N.B. For up to date information on the Citation Style Language (CSL), visit the new project home at


Bibliographic management and citation formatting are central to the practice of all manner of research. The current bibliographic software landscape is divided broadly between a commercial market characterized by buggy software and glacial innovation, and an open software ecosystem built around BibTeX.

BibTeX’s success is a function of three factors. First, BibTeX was designed to solve real needs: allowing LaTeX users to format their manuscripts according to detailed publisher specifications. Second, it has a dedicated styling language to configure such formatting. Finally, it focuses on a single task: bibliographic and citation encoding and formatting. As a result, a variety of tools have been built around it. A GUI application designer can simply focus on how best to manage references, without having to worry about the obscure complexities of bibliographic and citation formatting.

Nevertheless, BibTeX is otherwise quite limited. Its data model is unsuitable for demanding users in the social sciences and humanities, it has no international support, its styling language is written in an obscure language that is very difficult to work with, and it is limited to LaTeX.


XBib provides important building blocks for dramatically improved bibliographic and citation support in XML. The project consists of three key pieces:

  1. Cite Schema: a small namespaced schema for marking up citations in XML; recently approved for inclusion in the OpenOffice file format, it is suitable for embedding in other document formats, including WordML.
  2. Citation Style Language (CSL): an XML language for specifying citation and bibliographic formatting; similar in principle to BibTeX .bst files or the binary style files in commercial products like Endnote or Reference Manager, this styling language has the distinction of being open, easy-to-use, and feature-rich.
  3. CiteProc: a processor that formats documents based on the specifications in a CSL file; implemented using XSLT 2.0. The design is structured around a driver architecture that allows support for a variety of input and output formats. Initial supported input formats are DocBook NG and MODS. While focus is on XML formats like DocBook, TEI, WordML and OpenOffice, it is feasible to support other non-XML formats such as LaTeX, RTF or Textile.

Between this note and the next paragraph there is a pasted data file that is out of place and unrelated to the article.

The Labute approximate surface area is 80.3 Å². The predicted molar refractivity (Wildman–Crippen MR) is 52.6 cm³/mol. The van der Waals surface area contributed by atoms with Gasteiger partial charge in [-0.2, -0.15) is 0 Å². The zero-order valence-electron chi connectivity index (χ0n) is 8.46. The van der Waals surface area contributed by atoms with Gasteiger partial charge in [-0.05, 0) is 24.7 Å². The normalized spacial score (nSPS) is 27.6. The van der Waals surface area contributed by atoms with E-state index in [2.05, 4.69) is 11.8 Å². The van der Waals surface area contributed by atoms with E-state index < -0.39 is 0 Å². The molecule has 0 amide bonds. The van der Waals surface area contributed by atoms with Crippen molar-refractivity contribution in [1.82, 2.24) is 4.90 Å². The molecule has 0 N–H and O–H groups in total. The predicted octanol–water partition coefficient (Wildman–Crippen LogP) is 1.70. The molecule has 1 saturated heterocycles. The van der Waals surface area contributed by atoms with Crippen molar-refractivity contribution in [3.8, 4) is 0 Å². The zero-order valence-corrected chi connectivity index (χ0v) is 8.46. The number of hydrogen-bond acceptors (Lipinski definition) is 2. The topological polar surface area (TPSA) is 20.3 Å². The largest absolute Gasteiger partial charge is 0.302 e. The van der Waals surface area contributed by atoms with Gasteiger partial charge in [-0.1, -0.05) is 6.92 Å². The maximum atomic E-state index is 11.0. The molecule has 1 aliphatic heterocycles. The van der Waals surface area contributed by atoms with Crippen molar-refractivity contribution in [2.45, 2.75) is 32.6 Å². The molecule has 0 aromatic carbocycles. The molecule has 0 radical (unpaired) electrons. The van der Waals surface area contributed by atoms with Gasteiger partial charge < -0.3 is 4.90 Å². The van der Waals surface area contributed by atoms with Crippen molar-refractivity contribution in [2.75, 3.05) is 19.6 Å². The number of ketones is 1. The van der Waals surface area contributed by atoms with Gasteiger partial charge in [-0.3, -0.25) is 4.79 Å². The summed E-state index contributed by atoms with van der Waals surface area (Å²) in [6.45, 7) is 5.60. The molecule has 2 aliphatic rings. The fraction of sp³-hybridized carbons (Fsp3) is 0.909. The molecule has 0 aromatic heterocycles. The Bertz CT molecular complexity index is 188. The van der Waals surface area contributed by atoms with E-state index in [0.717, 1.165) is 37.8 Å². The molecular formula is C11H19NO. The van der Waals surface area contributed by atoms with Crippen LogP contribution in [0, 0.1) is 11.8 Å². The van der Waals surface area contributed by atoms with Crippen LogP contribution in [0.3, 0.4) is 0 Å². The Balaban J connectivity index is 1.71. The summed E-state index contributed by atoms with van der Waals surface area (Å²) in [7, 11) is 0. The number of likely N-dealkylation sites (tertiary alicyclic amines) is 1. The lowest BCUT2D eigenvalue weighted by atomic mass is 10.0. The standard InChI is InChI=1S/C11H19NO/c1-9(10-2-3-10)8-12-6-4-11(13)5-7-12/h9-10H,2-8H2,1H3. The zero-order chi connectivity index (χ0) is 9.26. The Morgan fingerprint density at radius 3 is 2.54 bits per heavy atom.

The goals of the XBib project are in some sense quite modest. It is not to create bibliographic applications. Instead, the focus is on key tools and standards that are needed to push the state-of-the-art on a rather neglected but essential aspect of scholarly needs: citation and bibliographic formatting. XBib exploits pervasive internet-based protocols and standards such as HTTP, XML and XSLT and emerging library standards such as MODS, SRU/W and CQL where possible, and invents new ones—such as CSL—where necessary. By narrowing the focus on these issues, the hope is it will be easier for other projects to integrate better address these needs with minimal work.

On the other hand, the goals are quite ambitious indeed. XBib aims to provide a common framework for formatting bibliographies and citations across markup languages and document standards. In an ideal world, one could use the same CSL files to format DocBook, TEI, OpenOffice, WordML ... or even LaTeX documents. Moreover, such files should be available via web service access from an online repository.

In a world where XML is finally coming into its own as a useful way to encode information, and where there is increasing interest in principles of the semantic web, it is essential to address this missing piece of the puzzle.


The following is to do, in order importance:

  1. Citation style language and stylesheets need to be finalized.
  2. Drivers need to be written for other document formats.
  3. Implement an online style repository and associated webservice access.


This project builds on earlier work by Markus Hoenicka and Peter Flynn. CiteProc has greatly benefitted from the generous help provided by members of the xsl-list, in particular David Carlisle, Geert Josten, Michael Kay, Wendell Piez, and Jeni Tennison.